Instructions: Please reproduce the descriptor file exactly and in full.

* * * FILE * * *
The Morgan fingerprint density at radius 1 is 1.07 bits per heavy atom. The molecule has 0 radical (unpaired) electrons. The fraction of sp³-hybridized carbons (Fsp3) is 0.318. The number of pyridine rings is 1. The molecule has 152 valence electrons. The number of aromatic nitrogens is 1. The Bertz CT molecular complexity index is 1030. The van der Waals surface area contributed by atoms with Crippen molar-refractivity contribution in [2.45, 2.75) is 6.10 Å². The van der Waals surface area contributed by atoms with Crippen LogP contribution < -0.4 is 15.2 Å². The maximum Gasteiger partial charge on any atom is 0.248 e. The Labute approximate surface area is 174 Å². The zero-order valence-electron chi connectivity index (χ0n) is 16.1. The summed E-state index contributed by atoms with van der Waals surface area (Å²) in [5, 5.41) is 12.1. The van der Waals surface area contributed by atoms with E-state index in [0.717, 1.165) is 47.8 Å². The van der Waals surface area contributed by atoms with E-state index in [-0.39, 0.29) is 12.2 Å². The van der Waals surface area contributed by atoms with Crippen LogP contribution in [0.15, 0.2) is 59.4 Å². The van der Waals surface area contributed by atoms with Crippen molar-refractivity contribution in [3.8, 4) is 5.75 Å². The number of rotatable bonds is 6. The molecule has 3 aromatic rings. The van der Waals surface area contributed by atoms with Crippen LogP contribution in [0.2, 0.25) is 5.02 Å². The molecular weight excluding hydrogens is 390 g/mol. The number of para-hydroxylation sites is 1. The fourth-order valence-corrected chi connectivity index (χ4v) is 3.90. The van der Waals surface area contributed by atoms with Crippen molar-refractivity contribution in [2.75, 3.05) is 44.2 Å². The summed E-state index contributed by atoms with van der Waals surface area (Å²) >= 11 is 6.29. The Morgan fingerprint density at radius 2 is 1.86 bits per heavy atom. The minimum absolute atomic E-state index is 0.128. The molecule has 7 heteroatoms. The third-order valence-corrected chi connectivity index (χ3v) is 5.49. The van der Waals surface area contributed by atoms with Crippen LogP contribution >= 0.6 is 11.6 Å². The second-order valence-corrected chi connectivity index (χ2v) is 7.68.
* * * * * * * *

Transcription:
The Morgan fingerprint density at radius 1 is 1.07 bits per heavy atom. The molecule has 0 radical (unpaired) electrons. The fraction of sp³-hybridized carbons (Fsp3) is 0.318. The number of pyridine rings is 1. The molecule has 152 valence electrons. The number of aromatic nitrogens is 1. The Bertz CT molecular complexity index is 1030. The van der Waals surface area contributed by atoms with Crippen molar-refractivity contribution in [2.45, 2.75) is 6.10 Å². The van der Waals surface area contributed by atoms with Crippen LogP contribution < -0.4 is 15.2 Å². The maximum Gasteiger partial charge on any atom is 0.248 e. The Labute approximate surface area is 174 Å². The zero-order valence-electron chi connectivity index (χ0n) is 16.1. The summed E-state index contributed by atoms with van der Waals surface area (Å²) in [5, 5.41) is 12.1. The van der Waals surface area contributed by atoms with E-state index in [0.717, 1.165) is 47.8 Å². The van der Waals surface area contributed by atoms with E-state index in [-0.39, 0.29) is 12.2 Å². The van der Waals surface area contributed by atoms with Crippen LogP contribution in [0.15, 0.2) is 59.4 Å². The van der Waals surface area contributed by atoms with Crippen molar-refractivity contribution in [3.8, 4) is 5.75 Å². The number of rotatable bonds is 6. The molecule has 3 aromatic rings. The van der Waals surface area contributed by atoms with Crippen LogP contribution in [0.2, 0.25) is 5.02 Å². The molecular weight excluding hydrogens is 390 g/mol. The number of para-hydroxylation sites is 1. The fourth-order valence-corrected chi connectivity index (χ4v) is 3.90. The van der Waals surface area contributed by atoms with Crippen molar-refractivity contribution in [2.75, 3.05) is 44.2 Å². The summed E-state index contributed by atoms with van der Waals surface area (Å²) >= 11 is 6.29. The Morgan fingerprint density at radius 2 is 1.86 bits per heavy atom. The minimum absolute atomic E-state index is 0.128. The molecule has 7 heteroatoms. The third-order valence-corrected chi connectivity index (χ3v) is 5.49. The van der Waals surface area contributed by atoms with Crippen LogP contribution >= 0.6 is 11.6 Å². The second-order valence-corrected chi connectivity index (χ2v) is 7.68.